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NIH Research Matters

March 25, 2013

Immune Cells Regulate Brain Development

Scientists discovered a new role for immune cells called microglia in the developing brain. The finding may reveal insights into neurodevelopmental disorders like autism and schizophrenia.

Confocal micrograph of a microglial cell engulfing a neural precursor cell.

Microglia (green) contact and envelop neural precursor cells (red) in the developing brain. Image by Noctor lab, courtesy of Journal of Neuroscience.

Microglia serve as a primary defense against infection and disease in the central nervous system. In the adult brain, microglia survey the environment, hunting for infectious agents or injured cells. When they detect damage or pathogens, microglia become activated and change shape in order to engulf and eat their targets. They rapidly clear away dying cells and repair tissue damage.

Microglial cells are also found in the brain’s cerebral cortex during prenatal development, but their role wasn’t well understood. To investigate, a research team led by Dr. Stephen Noctor at the University of California, Davis, studied microglia in the developing brain tissue of fetal rats, monkeys and humans. The work, funded in part by NIH’s National Institute of Mental Health (NIMH), appeared in the March 6, 2013, issue of the Journal of Neuroscience.

During prenatal development, neural precursor cells—cells with the ability to generate neurons—are rapidly produced in well-defined regions of the brain called proliferative zones. By labeling neural precursor cells and microglia with specific antibodies and other markers, Noctor and his colleagues were able to track them using confocal microscopy.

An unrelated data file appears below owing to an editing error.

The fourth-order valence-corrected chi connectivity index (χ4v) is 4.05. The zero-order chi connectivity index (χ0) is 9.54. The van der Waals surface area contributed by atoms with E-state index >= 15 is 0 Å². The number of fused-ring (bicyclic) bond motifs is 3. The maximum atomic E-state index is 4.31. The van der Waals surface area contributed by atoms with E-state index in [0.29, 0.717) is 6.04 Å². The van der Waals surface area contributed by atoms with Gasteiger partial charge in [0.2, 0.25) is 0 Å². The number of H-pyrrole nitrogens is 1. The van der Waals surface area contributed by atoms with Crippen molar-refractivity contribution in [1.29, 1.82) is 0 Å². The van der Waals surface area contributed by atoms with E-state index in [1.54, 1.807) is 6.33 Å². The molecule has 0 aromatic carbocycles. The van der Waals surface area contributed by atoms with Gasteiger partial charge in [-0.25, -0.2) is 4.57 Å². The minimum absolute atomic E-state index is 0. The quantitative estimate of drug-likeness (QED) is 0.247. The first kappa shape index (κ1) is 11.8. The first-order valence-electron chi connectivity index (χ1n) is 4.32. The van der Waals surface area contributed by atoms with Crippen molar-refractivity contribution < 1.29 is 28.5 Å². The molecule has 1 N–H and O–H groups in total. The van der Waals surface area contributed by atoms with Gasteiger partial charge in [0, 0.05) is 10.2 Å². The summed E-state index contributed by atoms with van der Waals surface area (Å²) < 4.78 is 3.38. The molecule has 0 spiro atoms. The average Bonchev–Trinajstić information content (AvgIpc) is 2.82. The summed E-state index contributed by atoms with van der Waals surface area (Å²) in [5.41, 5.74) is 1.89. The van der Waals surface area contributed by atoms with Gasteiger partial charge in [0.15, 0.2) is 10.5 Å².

To their surprise, the scientists found that microglia were engulfing healthy precursor cells in developing brain tissue. Microglia were colonizing proliferative zones and the vast majority of them (over 95%) were activated. Time-lapse images showed microglia contacting healthy neural precursor cells and eating them within a few hours.

The researchers speculated that microglial activity during brain development might affect the number of neural precursor cells. To explore this idea, they used bacterial lipopolysaccharide (LPS)—a toxin that activates microglia—and the antibiotic doxycycline (Dox), which inhibits microglial activation.

The brain tissue of LPS-treated rat pups showed reductions in the number of neural precursor cells of as much as 40% compared to untreated rats. The brain tissue of Dox-treated pups, on the other hand, showed an increase of 20% compared to controls.

Finally, the researchers tested a chemical that selectively kills microglia to see what effect it would have on neural precursor cells. The treatment removed 90% of microglia from the developing brain and significantly increased the neural precursor cell population.

Noctor proposes that the reason microglia feast on neural precursor cells may be to prune brain size during development. “It’s kind of like putting breaks on the system; it’s as if the brain is saying we have enough cells, we don’t need any more and the microglia come in and wipe up the remaining precursor cells,” he says.

Past studies have linked infections and immune activation during pregnancy with neurodevelopmental disorders such as schizophrenia and autism. Future research will explore whether the process this study uncovered could play a role.

—by Meghan Mott, Ph.D.

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Reference: J Neurosci. 2013 Mar 6;33(10):4216-33. doi: 10.1523/JNEUROSCI.3441-12.2013. PMID: 23467340.

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Editor: Harrison Wein, Ph.D.
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NIH Research Matters is a weekly update of NIH research highlights from the Office of Communications and Public Liaison, Office of the Director, National Institutes of Health.

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This page last reviewed on March 25, 2013

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